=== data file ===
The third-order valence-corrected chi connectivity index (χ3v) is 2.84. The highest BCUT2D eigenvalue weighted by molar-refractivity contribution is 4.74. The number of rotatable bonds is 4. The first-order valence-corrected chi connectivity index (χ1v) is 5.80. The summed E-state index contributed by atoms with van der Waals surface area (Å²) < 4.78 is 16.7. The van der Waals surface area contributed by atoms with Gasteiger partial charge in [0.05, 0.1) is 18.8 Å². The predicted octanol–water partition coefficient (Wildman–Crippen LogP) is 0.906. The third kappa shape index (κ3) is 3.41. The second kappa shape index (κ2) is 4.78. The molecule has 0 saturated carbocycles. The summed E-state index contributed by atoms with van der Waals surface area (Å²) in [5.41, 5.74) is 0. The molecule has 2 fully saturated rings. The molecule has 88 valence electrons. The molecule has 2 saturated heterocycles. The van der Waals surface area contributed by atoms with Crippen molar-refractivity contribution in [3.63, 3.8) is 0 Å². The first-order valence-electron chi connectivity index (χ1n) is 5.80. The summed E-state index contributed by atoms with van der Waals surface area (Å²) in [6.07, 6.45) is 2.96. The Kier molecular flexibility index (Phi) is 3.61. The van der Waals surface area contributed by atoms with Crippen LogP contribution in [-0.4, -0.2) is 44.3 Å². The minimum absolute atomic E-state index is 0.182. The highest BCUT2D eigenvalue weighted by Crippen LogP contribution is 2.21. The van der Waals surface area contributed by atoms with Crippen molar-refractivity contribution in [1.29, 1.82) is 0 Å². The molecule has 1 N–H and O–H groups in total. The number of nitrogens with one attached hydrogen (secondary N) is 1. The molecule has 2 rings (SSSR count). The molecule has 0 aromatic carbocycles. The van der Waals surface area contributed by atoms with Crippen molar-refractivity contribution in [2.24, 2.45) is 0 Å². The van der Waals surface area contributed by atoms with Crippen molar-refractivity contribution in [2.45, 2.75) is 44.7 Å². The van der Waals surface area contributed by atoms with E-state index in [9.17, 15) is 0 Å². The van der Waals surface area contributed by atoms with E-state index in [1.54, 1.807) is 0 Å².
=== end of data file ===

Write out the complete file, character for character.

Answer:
The third-order valence-corrected chi connectivity index (χ3v) is 2.84. The highest BCUT2D eigenvalue weighted by molar-refractivity contribution is 4.74. The number of rotatable bonds is 4. The first-order valence-corrected chi connectivity index (χ1v) is 5.80. The summed E-state index contributed by atoms with van der Waals surface area (Å²) < 4.78 is 16.7. The van der Waals surface area contributed by atoms with Gasteiger partial charge in [0.05, 0.1) is 18.8 Å². The predicted octanol–water partition coefficient (Wildman–Crippen LogP) is 0.906. The third kappa shape index (κ3) is 3.41. The second kappa shape index (κ2) is 4.78. The molecule has 0 saturated carbocycles. The summed E-state index contributed by atoms with van der Waals surface area (Å²) in [5.41, 5.74) is 0. The molecule has 2 fully saturated rings. The molecule has 88 valence electrons. The molecule has 2 saturated heterocycles. The van der Waals surface area contributed by atoms with Crippen molar-refractivity contribution in [3.63, 3.8) is 0 Å². The first-order valence-electron chi connectivity index (χ1n) is 5.80. The summed E-state index contributed by atoms with van der Waals surface area (Å²) in [6.07, 6.45) is 2.96. The Kier molecular flexibility index (Phi) is 3.61. The van der Waals surface area contributed by atoms with Crippen LogP contribution in [-0.4, -0.2) is 44.3 Å². The minimum absolute atomic E-state index is 0.182. The highest BCUT2D eigenvalue weighted by Crippen LogP contribution is 2.21. The van der Waals surface area contributed by atoms with Crippen molar-refractivity contribution in [1.29, 1.82) is 0 Å². The molecule has 1 N–H and O–H groups in total. The number of nitrogens with one attached hydrogen (secondary N) is 1. The molecule has 2 rings (SSSR count). The molecule has 0 aromatic carbocycles. The van der Waals surface area contributed by atoms with Crippen molar-refractivity contribution in [2.24, 2.45) is 0 Å². The van der Waals surface area contributed by atoms with Crippen molar-refractivity contribution in [2.45, 2.75) is 44.7 Å². The van der Waals surface area contributed by atoms with E-state index in [9.17, 15) is 0 Å². The van der Waals surface area contributed by atoms with E-state index in [1.54, 1.807) is 0 Å².